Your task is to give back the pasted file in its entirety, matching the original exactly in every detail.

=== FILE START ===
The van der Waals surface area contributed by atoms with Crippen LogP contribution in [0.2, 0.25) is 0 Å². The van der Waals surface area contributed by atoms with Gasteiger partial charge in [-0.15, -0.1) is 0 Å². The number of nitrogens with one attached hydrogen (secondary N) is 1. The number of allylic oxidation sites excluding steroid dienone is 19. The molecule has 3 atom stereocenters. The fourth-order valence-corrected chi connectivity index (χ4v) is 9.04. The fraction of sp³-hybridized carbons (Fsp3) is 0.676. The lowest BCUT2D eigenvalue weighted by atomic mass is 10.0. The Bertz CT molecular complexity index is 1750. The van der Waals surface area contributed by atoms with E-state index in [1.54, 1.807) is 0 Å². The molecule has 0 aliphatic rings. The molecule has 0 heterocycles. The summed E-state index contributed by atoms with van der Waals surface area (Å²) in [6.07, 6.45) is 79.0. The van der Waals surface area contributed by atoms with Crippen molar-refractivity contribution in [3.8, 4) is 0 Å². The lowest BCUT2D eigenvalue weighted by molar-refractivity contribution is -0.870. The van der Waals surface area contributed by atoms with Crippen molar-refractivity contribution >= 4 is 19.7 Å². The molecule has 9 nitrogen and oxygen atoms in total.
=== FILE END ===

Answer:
The van der Waals surface area contributed by atoms with Crippen LogP contribution in [0.2, 0.25) is 0 Å². The van der Waals surface area contributed by atoms with Gasteiger partial charge in [-0.15, -0.1) is 0 Å². The number of nitrogens with one attached hydrogen (secondary N) is 1. The number of allylic oxidation sites excluding steroid dienone is 19. The molecule has 3 atom stereocenters. The fourth-order valence-corrected chi connectivity index (χ4v) is 9.04. The fraction of sp³-hybridized carbons (Fsp3) is 0.676. The lowest BCUT2D eigenvalue weighted by atomic mass is 10.0. The Bertz CT molecular complexity index is 1750. The van der Waals surface area contributed by atoms with E-state index in [1.54, 1.807) is 0 Å². The molecule has 0 aliphatic rings. The molecule has 0 heterocycles. The summed E-state index contributed by atoms with van der Waals surface area (Å²) in [6.07, 6.45) is 79.0. The van der Waals surface area contributed by atoms with Crippen molar-refractivity contribution in [3.8, 4) is 0 Å². The lowest BCUT2D eigenvalue weighted by molar-refractivity contribution is -0.870. The van der Waals surface area contributed by atoms with Crippen molar-refractivity contribution >= 4 is 19.7 Å². The molecule has 9 nitrogen and oxygen atoms in total.